Fairbanks v. Canyon County et al

Filing 35

MEMORANDUM DECISION AND ORDER: IT IS HEREBY ORDERED that the Motion for PartialDismissal (Dkt. 11 ) is GRANTED as follows: The First and Second Claims are DISMISSED WITH PREJUDICE as to the Defendants Cody Frailey and Christopher Odenberg. The Sixth and Seventh Claims are DISMISSED, as stated herein, as toDefendants Steve Rule, Tom Dale, and Pam White in their individual and official capacities. Signed by Judge Edward J. Lodge. (caused to be mailed to non Registered Participants at the addresses listed on the Notice of Electronic Filing (NEF) by (km)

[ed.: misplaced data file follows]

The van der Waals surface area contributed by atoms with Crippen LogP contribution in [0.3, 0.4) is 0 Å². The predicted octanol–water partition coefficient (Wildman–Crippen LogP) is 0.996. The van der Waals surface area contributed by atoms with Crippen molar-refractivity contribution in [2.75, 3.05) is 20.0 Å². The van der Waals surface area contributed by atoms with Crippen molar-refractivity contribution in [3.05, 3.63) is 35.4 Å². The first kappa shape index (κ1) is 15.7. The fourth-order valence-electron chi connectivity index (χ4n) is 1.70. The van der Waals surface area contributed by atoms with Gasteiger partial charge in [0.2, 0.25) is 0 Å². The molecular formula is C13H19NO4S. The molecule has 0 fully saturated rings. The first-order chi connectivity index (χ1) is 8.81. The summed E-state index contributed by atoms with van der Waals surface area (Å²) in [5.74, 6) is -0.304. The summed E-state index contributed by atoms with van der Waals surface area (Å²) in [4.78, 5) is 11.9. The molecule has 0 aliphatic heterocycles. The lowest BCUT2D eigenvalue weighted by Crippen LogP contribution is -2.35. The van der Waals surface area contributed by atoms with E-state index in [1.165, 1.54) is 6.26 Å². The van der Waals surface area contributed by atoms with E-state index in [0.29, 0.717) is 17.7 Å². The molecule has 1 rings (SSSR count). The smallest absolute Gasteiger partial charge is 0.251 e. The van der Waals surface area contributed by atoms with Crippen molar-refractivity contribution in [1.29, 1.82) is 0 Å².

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UNITED STATES DISTRICT COURT FOR THE DISTRICT OF IDAHO DALE FAIRBANKS, an individual, Plaintiff, Case No. 1:17-cv-00339-EJL v. CANYON COUNTY, a political subdivision of the state of Idaho, STEVE RULE, TOM DALE, and PAM WHITE, in their individual and official capacities as MEMBERS OF THE CANYON COUNTY BOARD OF COMMISSIONERS; KIERAN DONAHUE, in his official capacity as the SHERIFF OF CANYON COUNTY; CODY FRAILEY, and CHRISTOPHER ODENBERG, in their individual and official capacities as Deputy Sheriffs with Canyon County, MEMORANDUM DECISION AND ORDER Defendants. INTRODUCTION Before the Court in the above entitled matter is the Defendants’ Motion for Partial Dismissal. (Dkt. 11.) The parties have filed responsive briefing and the Motion is ripe for the Court’s consideration. Having fully reviewed the record herein, the Court finds that the facts and legal arguments are adequately presented in the briefs and record. Accordingly, in the interest of avoiding further delay, and because the Court conclusively finds that the decisional process would not be significantly aided by oral argument, the Motion shall be decided on the record before this Court without oral argument. FACTUAL AND PROCEDURAL BACKGROUND The underlying facts giving rise to this § 1983 action occurred on August 21, 2015 at approximately 4:30 p.m. when two Canyon County Deputy Sheriffs, Cody Frailey and Christopher Odenberg, arrived at the Plaintiff’s, Dale Fairbanks, home in Nampa, Idaho. The Deputies were investigating a report of domestic violence made by Mr. Fairbanks’ then-girlfriend that had allegedly occurred several weeks prior. (Dkt. 1.) When the Deputies arrived at the residence, Mr. Fairbanks met them in his yard. The Deputies informed Mr. Fairbanks of the purpose for their visit and the nature of the domestic violence report. Mr. Fairbanks states he was polite, cooperative, and responsive to the Deputies inquiries. (Dkt. 1.) After a period of time, the Deputies stated that detectives at the police station wanted Mr. Fairbanks to come in for further questioning. Mr. Fairbanks then stated “this isn’t happening” and returned to the inside of his residence. The parties offer differing accounts of what happened next. In general, Mr. Fairbanks re-entered his home from the back door, then exited his home from the garage door, moved/repositioned one of his vehicles, and then encountered the Deputies again in his front yard. During that encounter, both Deputies deployed their tasers into Mr. Fairbanks who pulled the taser wires out of his body. The officers also directed Mr. Fairbanks to “get on the ground” to which Mr. Fairbanks responded he was unable to because of his prior knee surgery. When Deputy Frailey grabbed Mr. Fairbank’s left wrist and placed a handcuff on it, Mr. Fairbanks pulled his left arm forward and the two struggled. Deputy Odenberg allegedly struck Mr. Fairbanks with his baton during this time. Ultimately, Mr. Fairbanks was handcuffed and placed in a patrol car. On December 8, 2015, Mr. Fairbanks plead guilty in state court to two misdemeanor counts of resisting and obstructing officers and was sentenced to 365 days incarceration with 361 days suspended, ordered to pay a fine and costs, $1,338.90 in restitution, and serve two years of unsupervised probation. On November 6, 2017, the state court granted Mr. Fairbanks’ Motion for Early Termination of Unsupervised Probation and dismissed the matter pursuant to a grant of the withheld judgment. (Dkt. 24, Att. A.) On August 16, 2017, Mr. Fairbanks, filed his Complaint in this matter. The first five causes of action raise claims under § 1983 against Deputies Frailey and Odenberg in their individual and official capacities for: 1) Wrongful Seizure without probable cause, 2) False Arrest, 3) Excessive Force as to the use of Tasers and Batons, 4) Excessive Force as to Handcuffing, and 5) Unlawful Search of Residence in violation of the Fourth Amendment. (Dkt. 1.) The sixth and seventh causes of action allege claims against Canyon County and the named Canyon County Commissioners in their individual and official capacities for: 1) Unconstitutional County Policy or Custom and 2) Negligent Failure to Supervise or Train. (Dkt. 1.) Defendants filed this Motion for Partial Dismissal seeking to dismiss the first and second causes of action against the Deputies and dismissal of the sixth and seventh causes of action against the County Commissioners in both their individual and official capacities. (Dkt. 11.) For the reasons stated below, the Court grants the Motion. STANDARD OF LAW A motion to dismiss made pursuant to Federal Rule of Civil Procedure 12(b)(6) tests the sufficiency of a party’s claim for relief. When considering such a motion, the Court’s inquiry is whether the allegations in a pleading are sufficient under applicable pleading standards. Federal Rule of Civil Procedure 8(a) sets forth minimum pleading rules, requiring only a “short and plain statement of the claim showing that the pleader is entitled to relief.” Fed. R. Civ. P. 8(a)(2). In general, a motion to dismiss will only be granted if the complaint fails to allege “enough facts to state a claim to relief that is plausible on its face.” Bell Atl. Corp. v. Twombly, 550 U.S. 544, 570 (2007). “A claim has facial plausibility when the plaintiff pleads factual content that allows the court to draw the reasonable inference that the defendant is liable for the misconduct alleged. The plausibility standard is not akin to a ‘probability requirement,’ but it asks for more than a sheer possibility that a defendant has acted unlawfully.” Ashcroft v. Iqbal, 556 U.S. 662, 678 (2009) (citations omitted). Although “we must take all of the factual allegations in the complaint as true, we are not bound to accept as true a legal conclusion couched as a factual allegation.” Twombly, 550 U.S. at 555. Therefore, “conclusory allegations of law and unwarranted inferences are insufficient to defeat a motion to dismiss for failure to state a claim.” Caviness v. Horizon Comm. Learning Cent., Inc., 590 F.3d 806, 811-12 (9th Cir. 2010) (citation omitted). DISCUSSION 1. First and Second Causes of Action against the Deputies Defendants argue that Heck v. Humphrey, 512 U.S. 477, 487–488 (1994) bars Plaintiff’s first and second § 1983 claims against the Deputies. (Dkt. 11.) In Heck, the Supreme Court held that a plaintiff cannot succeed on a § 1983 claim that necessarily implicates the constitutionality of the plaintiff’s state conviction or sentence. 512 U.S. at 484–87. In other words, § 1983 cannot be used to indirectly attack a criminal conviction unless the conviction or sentence has been reversed on direct appeal, expunged by executive order, declared invalid by a state tribunal authorized to make such a determination, or called into question by a federal court’s issuance of a writ of habeas corpus. Id. In order to prove both his first and second § 1983 claims for wrongful seizure and false arrest, Mr. Fairbanks must show that the Deputies lacked probable cause to seize and/or arrest him. (Dkt. 1 at ¶¶ 92-107.) Mr. Fairbanks has, however, tacitly admitted that the officers had probable cause when he entered his guilty plea to the charges of resisting and obstructing which requires proof of three elements: “(1) the person who was resisted, delayed or obstructed was a law enforcement officer; (2) the defendant knew that the person was an officer; and (3) the defendant also knew at the time of the resistance that the officer was attempting to perform some official act or duty.” State v. Bishop, 203 P.3d 1203, 1215 (Idaho 2009); State v. Orr, 157 P.3d 51, 53 (Idaho Ct. App. 2014); Idaho Code § 18-705. The Court finds Mr. Fairbanks’ first and second § 1983 claims must be dismissed because the lawfulness of his arrest/seizure - specifically that the officers had probable cause to arrest and, therefore, were engaged in the performance of their official duties – has been established by virtue of Mr. Fairbanks’ guilty plea to the resisting and obstructing charges. Mr. Fairbanks therefore cannot now dispute that probable cause existed at the time of the arrest in this case. Success here would necessarily imply that Mr. Fairbanks’ state convictions for resisting and obstructing were improperly based on an unconstitutional seizure and/or arrest. That outcome is precluded by the Supreme Court’s decision in Heck v. Humphrey. See Heck, 512 U.S. at 486 n. 6 (A conviction for resisting arrest precludes a later § 1983 claim of an unconstitutional seizure because prevailing on the § 1983 claim requires the claimant negate an element of the offense of which he has been convicted.). Accordingly, Plaintiff’s § 1983 claims for wrongful seizure and false arrest are dismissed. Mr. Fairbanks counters arguing his § 1983 claims are not barred by Heck because he has obtained a withheld judgment of his state convictions. (Dkt. 24.) Specifically, that his convictions and sentence have been declared invalid by a state tribunal authorized to make such determination. Heck, 512 U.S. at 486-87. Whether Heck precludes these claims turns on whether Mr. Fairbanks’ § 1983 action, if successful, will “‘demonstrate the invalidity of any outstanding criminal judgment.’” Beets v. Cnty. of Los Angeles, 669 F.3d 1038, 1043 (9th Cir. 2012) (quoting Heck, 512 U.S. at 486–87). Here, Mr. Fairbanks plead guilty to two misdemeanor counts of resisting and obstructing, was placed on two years of unsupervised probation, and ordered to pay costs and restitution. (Dkt. 24, Att. A.) Just shy of two years later, the state court granted Mr. Fairbanks’ motion for early termination of his probation and dismissal stating, in relevant part: THEREFORE, based upon Defendant’s performance and compliance with all conditions imposed by the Court and his Probation Officer, there would appear to be no further need for the continuation of this matter, and justice would be served by terminating Defendant’s unsupervised probation early, and fully and fairly dismissing this matter pursuant to the grant of the withheld judgment. (Dkt. 24, Att. A.) Withheld judgments in Idaho are governed by Idaho Code § 19-2604. A withheld judgment pursuant to Idaho Code § 19-2604 is not a conviction. State v. Client, 534 P.2d 476 (Idaho 1975). Where a judgment has been vacated under that statute, “it is a nullity, and the effect is as if it had never been rendered at all.” Manners v. Bd. of Veterinary Med., 694 P.2d 1298, 1300 (Idaho 1985) (citation omitted). The purpose of a withheld judgment is to promote rehabilitation and prevent recidivism by providing an incentive for defendants to avoid a record of conviction if they successfully complete the conditions imposed by the court. State v. Reed, 243 P.3d 1089, 1091 (Idaho 2010); State v. Perkins, 13 P.3d 344, 347–48 (Idaho App. 2000). Final dismissal under Idaho Code § 19–2604(1), however, is not akin to setting aside a conviction or dismissing a charge based on a procedural error in the criminal proceedings, nor is it a determination that the defendant is factually innocent. Perkins, 13 P.3d at 347– 48. Moreover, the state court’s dismissal of Mr. Fairbanks’ misdemeanor matter is not an expungement; i.e. removal of a conviction from a person’s criminal record. See State v. Parkinson, 172 P.3d 1100, 1103 (Idaho 2007) (holding that Idaho Code § 19–2604 does not require or authorize the complete expungement of all records and references to a charge) abrogated on other grounds by Verska v. St. Alphonsus Reg. Med. Ctr., 265 P.3d 502 (Idaho 2011). Instead, dismissal of a criminal charge under Idaho Code § 19–2604(1) is an act of leniency by the court, “notwithstanding the defendant’s actual guilt of the charged offense.” Perkins, 13 P.3d at 347. Idaho Code § 19-2604 allows the court to dismiss a case against a defendant and restore the defendant’s civil rights. It does not allow the defendant to “escape from every possible consequence of the adjudication of guilt.” Id. at 348. In fact, for some types of offenses the Idaho Legislature has prescribed that a withheld judgment is treated as a prior conviction. See State v. Robinson, 142 P.3d 729, 731 (Idaho 2006) (sex offender registration requirements); State v. Reed, 243 P.3d 1089 (Idaho 2010) (DUI enhancement provision for prior offenses). Mr. Fairbanks’ withheld judgment does not equate to his state charges having been reversed, expunged, or declared invalid which is necessary for Mr. Fairbanks to avoid preclusion under Heck. The state court’s order granting early termination of his sentence and dismissal of the state matter afforded Mr. Fairbanks the leniency provided for under Idaho Code § 19-2604 and restoration of his civil rights. It does not, however, entirely erase the charges or his guilty plea. Therefore, Mr. Fairbanks’ first and second § 1983 claims are barred by Heck and dismissed with prejudice. 2. Causes of Action against the Individual County Commissioners Defendants also seek to dismiss the sixth and seventh § 1983 claims against the County Commissioners, Steve Rule, Tom Dale, and Pam White. (Dkt. 11.) Specifically, Defendants argue these claims should be dismissed because the Complaint fails to allege that any of the named Commissioners individually took any action or participated in the alleged denial of Mr. Fairbanks’ rights. Plaintiff responds arguing it would be premature to dismiss the claims against the Commissioners until the identity of the final policymaker is identified or the County concedes Eleventh Amendment immunity. (Dkt. 24.) “To state a claim under § 1983 against state officials in their individual capacities, a plaintiff must plead that the officials, ‘acting under color of state law, caused the deprivation of a federal right.’” OSU Student Alliance v. Ray, 699 F.3d 1053, 1061 (9th Cir. 2012) (citations omitted). That is to say, an individual capacity suit under § 1983 requires that the plaintiff allege personal participation in the constitutional violation on the part of the individual to subject that person to individual liability. Jones v. Williams, 297 F.3d 930, 934 (9th Cir. 2002). In this case, the sixth cause of action alleges the Deputies actions that allegedly violated Mr. Fairbanks’ constitutional rights were done pursuant to an official policy or custom of Canyon County. (Dkt. 1 at ¶¶ 136-149.) The seventh cause of action alleges Canyon County negligently failed to supervise or train the Deputies resulting in their actions against Mr. Fairbanks which he alleges violated his constitutional rights. (Dkt 1 at ¶¶ 150-155.) There are no allegations in the Complaint that any of the County Commissioners personally participated or took any action that could potentially subject them to individual liability for the alleged constitutional violations claimed in the sixth or seventh causes of action. (Dkt. 1.) Therefore, the Court finds the sixth and seventh causes of action fail to state plausible claims as to the County Commissioners in their individual capacities. The Motion to Dismiss is granted in this regard. The claims against the Commissioners in their official capacities are claims against the entity that employed them—in this case, Canyon County. See Hafer v. Melo, 502 U.S. 21, 25 (1991) (“Suits against state officials in their official capacity…should be treated as suits against the State.”); Chew v. Gates, 27 F.3d 1432, 1446 n. 15 (9th Cir. 1994) (“Official capacity suits generally represent only another way of pleading an action against the entity of which the officer is an agent.”). Such claims are municipal liability suits which require the plaintiff to show that the municipality and its agent caused the constitutional violation through a policy or custom. Monell v. N.Y.C. Dept. of Soc. Servs., 436 U.S. 658, 694 (1978). Plaintiff’s argument here concerning the final policymaker is only relevant as one way to establish a municipal liability claim. See Gravelet-Blondin v. Shelton, 728 F.3d 1086, 1097 (9th Cir. 2013); Gillette v. Delmore, 979 F.2d 1342, 1346-47 (9th Cir. 1992); Pembaur v. City of Cincinnati, 475 U.S. 469, 481 (1986) (“Municipal liability attaches only where the decisionmaker possesses final authority to establish municipal policy with respect to the action ordered.”). The claims against the Commissioners in their official capacity, whether as policymakers or otherwise, are claims against Canyon County. Likewise, any potential Eleventh Amendment immunity does not preclude dismissal of the Commissioners in their official capacities because such claims are treated as a suit against the County itself. Hafer, 502 U.S. at 25. Accordingly, the Court also dismisses with prejudice the claims against the County Commissioners in their official capacities. See Hyun Ju Park v. City and Cnty. of Honolulu, 292 F.Supp.3d 1080, 1090 (D. Hawai’i 2018). Based on the foregoing, the sixth and seventh causes of action are dismissed as to the County Commissioners, Steve Rule, Tom Dale, and Pam White, in their individual and official capacities. The claims against Canyon County are not at issue on this Motion. ORDER NOW THEREFORE IT IS HEREBY ORDERED that the Motion for Partial Dismissal (Dkt. 11) is GRANTED as follows: 1) The First and Second Claims are DISMISSED WITH PREJUDICE as to the Defendants Cody Frailey and Christopher Odenberg. 2) The Sixth and Seventh Claims are DISMISSED, as stated herein, as to Defendants Steve Rule, Tom Dale, and Pam White in their individual and official capacities. DATED: July 10, 2018 _________________________ Honorable Edward J. Lodge U.S. District Judge